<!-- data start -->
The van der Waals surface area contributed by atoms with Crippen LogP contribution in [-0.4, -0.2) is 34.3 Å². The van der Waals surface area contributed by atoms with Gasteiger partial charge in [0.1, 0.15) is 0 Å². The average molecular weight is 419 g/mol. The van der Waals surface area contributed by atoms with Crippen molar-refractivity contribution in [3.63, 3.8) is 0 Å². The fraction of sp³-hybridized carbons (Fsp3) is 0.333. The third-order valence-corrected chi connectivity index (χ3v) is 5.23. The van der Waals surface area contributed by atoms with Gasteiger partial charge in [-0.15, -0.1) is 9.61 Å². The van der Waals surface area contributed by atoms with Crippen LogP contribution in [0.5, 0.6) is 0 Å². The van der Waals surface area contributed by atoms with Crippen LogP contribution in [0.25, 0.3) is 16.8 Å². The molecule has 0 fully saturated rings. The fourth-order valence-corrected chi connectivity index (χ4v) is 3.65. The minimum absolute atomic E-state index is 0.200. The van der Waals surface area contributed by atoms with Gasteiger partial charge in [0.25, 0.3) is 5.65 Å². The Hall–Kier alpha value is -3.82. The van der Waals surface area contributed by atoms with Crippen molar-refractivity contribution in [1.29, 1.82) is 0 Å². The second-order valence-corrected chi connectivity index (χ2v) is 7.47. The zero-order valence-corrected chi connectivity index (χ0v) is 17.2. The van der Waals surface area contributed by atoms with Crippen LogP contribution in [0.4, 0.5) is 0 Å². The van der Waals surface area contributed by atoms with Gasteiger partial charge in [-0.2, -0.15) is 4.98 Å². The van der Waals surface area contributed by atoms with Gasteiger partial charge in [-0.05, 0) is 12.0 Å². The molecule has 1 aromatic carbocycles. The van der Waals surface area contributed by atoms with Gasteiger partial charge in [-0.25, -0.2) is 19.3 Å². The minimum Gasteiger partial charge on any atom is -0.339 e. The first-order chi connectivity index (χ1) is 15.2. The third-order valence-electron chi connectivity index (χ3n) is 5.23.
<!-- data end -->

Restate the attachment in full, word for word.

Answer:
The van der Waals surface area contributed by atoms with Crippen LogP contribution in [-0.4, -0.2) is 34.3 Å². The van der Waals surface area contributed by atoms with Gasteiger partial charge in [0.1, 0.15) is 0 Å². The average molecular weight is 419 g/mol. The van der Waals surface area contributed by atoms with Crippen molar-refractivity contribution in [3.63, 3.8) is 0 Å². The fraction of sp³-hybridized carbons (Fsp3) is 0.333. The third-order valence-corrected chi connectivity index (χ3v) is 5.23. The van der Waals surface area contributed by atoms with Gasteiger partial charge in [-0.15, -0.1) is 9.61 Å². The van der Waals surface area contributed by atoms with Crippen LogP contribution in [0.5, 0.6) is 0 Å². The van der Waals surface area contributed by atoms with Crippen LogP contribution in [0.25, 0.3) is 16.8 Å². The molecule has 0 fully saturated rings. The fourth-order valence-corrected chi connectivity index (χ4v) is 3.65. The minimum absolute atomic E-state index is 0.200. The van der Waals surface area contributed by atoms with Gasteiger partial charge in [0.25, 0.3) is 5.65 Å². The Hall–Kier alpha value is -3.82. The van der Waals surface area contributed by atoms with Crippen molar-refractivity contribution in [1.29, 1.82) is 0 Å². The second-order valence-corrected chi connectivity index (χ2v) is 7.47. The zero-order valence-corrected chi connectivity index (χ0v) is 17.2. The van der Waals surface area contributed by atoms with Crippen LogP contribution in [0.4, 0.5) is 0 Å². The van der Waals surface area contributed by atoms with Gasteiger partial charge in [-0.2, -0.15) is 4.98 Å². The van der Waals surface area contributed by atoms with Gasteiger partial charge in [-0.05, 0) is 12.0 Å². The molecule has 1 aromatic carbocycles. The van der Waals surface area contributed by atoms with Gasteiger partial charge in [-0.25, -0.2) is 19.3 Å². The minimum Gasteiger partial charge on any atom is -0.339 e. The first-order chi connectivity index (χ1) is 15.2. The third-order valence-electron chi connectivity index (χ3n) is 5.23.